Thursday, October 19, 2017

Winter Is Coming

I live in Virginia, in an area where snows last a week or two at most, and December, January and February highs are typically in the mid 40s.

My dogs sleep inside at night, wear good coats when outside on bitter cold days, and have three kennel boxes in two separate areas inside a relatively warm stone garage that is part of the house. Though the garage does not have its own radiators, heat seeps in from the house, and it does not leave too quickly.

A fourth dog house is made of stone, is foam-insulated inside, and also has a deep bed of hay inside. This dog house is large enough that three terriers could easily "nest up" inside the mound of hay, and the door is quite small and off to the side to keep out drafts. This dog house is now covered in ivy, and on its top is where I photograph a lot of red foxes who come to the yard at night (see above).  No, the fox do not den inside -- they are there for the food alone.

One kennel area inside the garage has free access to the outside yard (forested with stone paths and small pond) but does not allow unrestricted access to the inside of the garage where the dogs might get into mischief with paint and solvents and other stored items. The insulated kennel box in this location is large, and can easily fit three or four terriers.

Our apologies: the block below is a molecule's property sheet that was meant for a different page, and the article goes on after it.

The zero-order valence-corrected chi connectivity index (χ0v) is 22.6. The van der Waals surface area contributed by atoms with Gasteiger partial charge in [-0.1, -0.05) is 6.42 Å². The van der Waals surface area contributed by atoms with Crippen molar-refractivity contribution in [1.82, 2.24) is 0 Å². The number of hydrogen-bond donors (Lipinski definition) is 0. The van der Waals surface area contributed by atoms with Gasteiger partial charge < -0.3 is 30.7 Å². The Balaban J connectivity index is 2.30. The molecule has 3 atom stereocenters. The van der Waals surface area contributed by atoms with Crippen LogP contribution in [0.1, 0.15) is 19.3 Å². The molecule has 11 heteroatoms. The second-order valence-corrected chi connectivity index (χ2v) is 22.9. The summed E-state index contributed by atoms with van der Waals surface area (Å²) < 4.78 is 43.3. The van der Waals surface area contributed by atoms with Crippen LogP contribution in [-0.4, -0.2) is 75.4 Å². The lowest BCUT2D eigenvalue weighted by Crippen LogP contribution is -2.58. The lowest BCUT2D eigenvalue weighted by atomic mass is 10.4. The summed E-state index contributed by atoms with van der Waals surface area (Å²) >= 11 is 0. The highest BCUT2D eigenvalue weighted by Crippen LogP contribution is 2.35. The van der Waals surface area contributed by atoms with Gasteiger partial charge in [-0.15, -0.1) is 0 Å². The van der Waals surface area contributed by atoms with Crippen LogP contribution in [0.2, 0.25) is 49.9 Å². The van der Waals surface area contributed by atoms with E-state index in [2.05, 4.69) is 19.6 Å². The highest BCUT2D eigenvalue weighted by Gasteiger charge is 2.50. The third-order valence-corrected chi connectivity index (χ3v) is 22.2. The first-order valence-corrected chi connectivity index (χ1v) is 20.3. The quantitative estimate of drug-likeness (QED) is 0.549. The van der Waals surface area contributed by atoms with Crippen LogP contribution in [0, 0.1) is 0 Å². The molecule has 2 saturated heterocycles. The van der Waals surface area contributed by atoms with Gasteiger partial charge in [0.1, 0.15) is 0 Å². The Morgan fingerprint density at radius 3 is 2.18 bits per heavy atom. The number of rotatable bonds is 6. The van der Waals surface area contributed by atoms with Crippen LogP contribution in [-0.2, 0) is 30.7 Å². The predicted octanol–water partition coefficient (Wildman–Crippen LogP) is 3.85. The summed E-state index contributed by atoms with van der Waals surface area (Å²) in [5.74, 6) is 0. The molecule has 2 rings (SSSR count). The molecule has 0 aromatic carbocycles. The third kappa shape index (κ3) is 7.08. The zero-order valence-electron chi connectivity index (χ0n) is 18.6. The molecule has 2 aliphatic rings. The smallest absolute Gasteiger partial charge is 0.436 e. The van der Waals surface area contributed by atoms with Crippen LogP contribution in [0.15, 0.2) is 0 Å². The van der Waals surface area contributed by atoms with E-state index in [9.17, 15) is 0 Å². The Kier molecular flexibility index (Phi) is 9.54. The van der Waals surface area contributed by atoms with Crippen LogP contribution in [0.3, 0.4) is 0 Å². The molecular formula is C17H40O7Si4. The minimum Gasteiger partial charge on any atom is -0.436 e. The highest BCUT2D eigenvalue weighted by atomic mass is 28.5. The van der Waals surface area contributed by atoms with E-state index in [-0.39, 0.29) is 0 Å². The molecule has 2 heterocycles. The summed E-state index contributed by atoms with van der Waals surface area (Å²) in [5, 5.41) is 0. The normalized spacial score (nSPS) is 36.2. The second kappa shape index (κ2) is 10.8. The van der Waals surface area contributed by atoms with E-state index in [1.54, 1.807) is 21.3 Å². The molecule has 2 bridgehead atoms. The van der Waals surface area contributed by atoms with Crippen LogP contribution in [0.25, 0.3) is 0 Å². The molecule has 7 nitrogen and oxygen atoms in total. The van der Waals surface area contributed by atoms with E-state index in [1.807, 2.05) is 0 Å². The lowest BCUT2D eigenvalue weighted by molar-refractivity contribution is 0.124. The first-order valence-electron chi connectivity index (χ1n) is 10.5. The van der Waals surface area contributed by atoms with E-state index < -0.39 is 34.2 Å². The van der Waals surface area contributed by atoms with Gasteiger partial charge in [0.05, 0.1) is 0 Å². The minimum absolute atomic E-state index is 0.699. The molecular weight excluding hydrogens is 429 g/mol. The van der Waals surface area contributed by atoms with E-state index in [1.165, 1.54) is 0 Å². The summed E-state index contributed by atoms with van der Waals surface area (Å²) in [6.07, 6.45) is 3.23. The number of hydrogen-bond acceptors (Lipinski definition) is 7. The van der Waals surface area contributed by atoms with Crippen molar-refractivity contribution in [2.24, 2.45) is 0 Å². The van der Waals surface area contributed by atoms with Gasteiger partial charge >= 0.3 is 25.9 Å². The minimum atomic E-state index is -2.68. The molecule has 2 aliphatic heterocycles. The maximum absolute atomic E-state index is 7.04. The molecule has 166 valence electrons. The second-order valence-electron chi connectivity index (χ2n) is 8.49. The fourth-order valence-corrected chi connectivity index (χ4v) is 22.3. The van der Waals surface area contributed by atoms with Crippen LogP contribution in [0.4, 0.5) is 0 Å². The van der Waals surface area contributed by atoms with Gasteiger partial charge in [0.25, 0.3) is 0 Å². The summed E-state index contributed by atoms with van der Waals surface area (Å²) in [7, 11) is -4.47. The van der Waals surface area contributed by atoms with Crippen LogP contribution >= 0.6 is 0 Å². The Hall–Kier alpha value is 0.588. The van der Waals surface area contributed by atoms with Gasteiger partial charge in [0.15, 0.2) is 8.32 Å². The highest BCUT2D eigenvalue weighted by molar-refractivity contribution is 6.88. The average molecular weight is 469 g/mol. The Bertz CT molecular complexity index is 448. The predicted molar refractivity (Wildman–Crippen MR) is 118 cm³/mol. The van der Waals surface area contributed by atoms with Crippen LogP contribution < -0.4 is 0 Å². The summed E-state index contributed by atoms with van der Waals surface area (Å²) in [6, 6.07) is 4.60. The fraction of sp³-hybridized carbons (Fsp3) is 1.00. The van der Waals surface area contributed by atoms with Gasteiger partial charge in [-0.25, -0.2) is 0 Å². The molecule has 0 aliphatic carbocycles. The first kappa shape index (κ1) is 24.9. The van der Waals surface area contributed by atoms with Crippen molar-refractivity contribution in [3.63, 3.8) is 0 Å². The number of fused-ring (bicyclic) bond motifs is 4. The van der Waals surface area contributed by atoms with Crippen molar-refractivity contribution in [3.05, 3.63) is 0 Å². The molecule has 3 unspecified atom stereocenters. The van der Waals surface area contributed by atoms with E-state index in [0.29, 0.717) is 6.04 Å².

The other kennel area inside the garage is a large pen with two doubled-walled dog houses inside individual wire crates. Between the double walls of the dog houses is thick insulated foam, and the box interiors themselves are deeply lined with a bed of clean hay. The door to each of the houses is small to keep in heat and keep out drafts.

This pen works well for when a dog comes into heat, when work men come to the house, or when company is being entertained and a dog leaping at the back door is an unnecessary distraction.  When it gets really cold out, and the snow is too deep for wee terriers to traverse, it's also a place where they can tuck into keep warm and wait for better weather.

I have dog heater pads as well, but with the double insulated boxes, these external heat sources appear to be too much. Nonetheless, they are there to plug in if it looks like they are ever needed.

I feed a little more in the winter, topping off their regular kibble with a little olive oil, a hard boiled egg, or a raw chicken wing.

When I come home after work, the dogs get TV time with me in the living room -- a good time to check them over for weight, to practice their down-stays, and to have them tongue-clean the top of my bald head.

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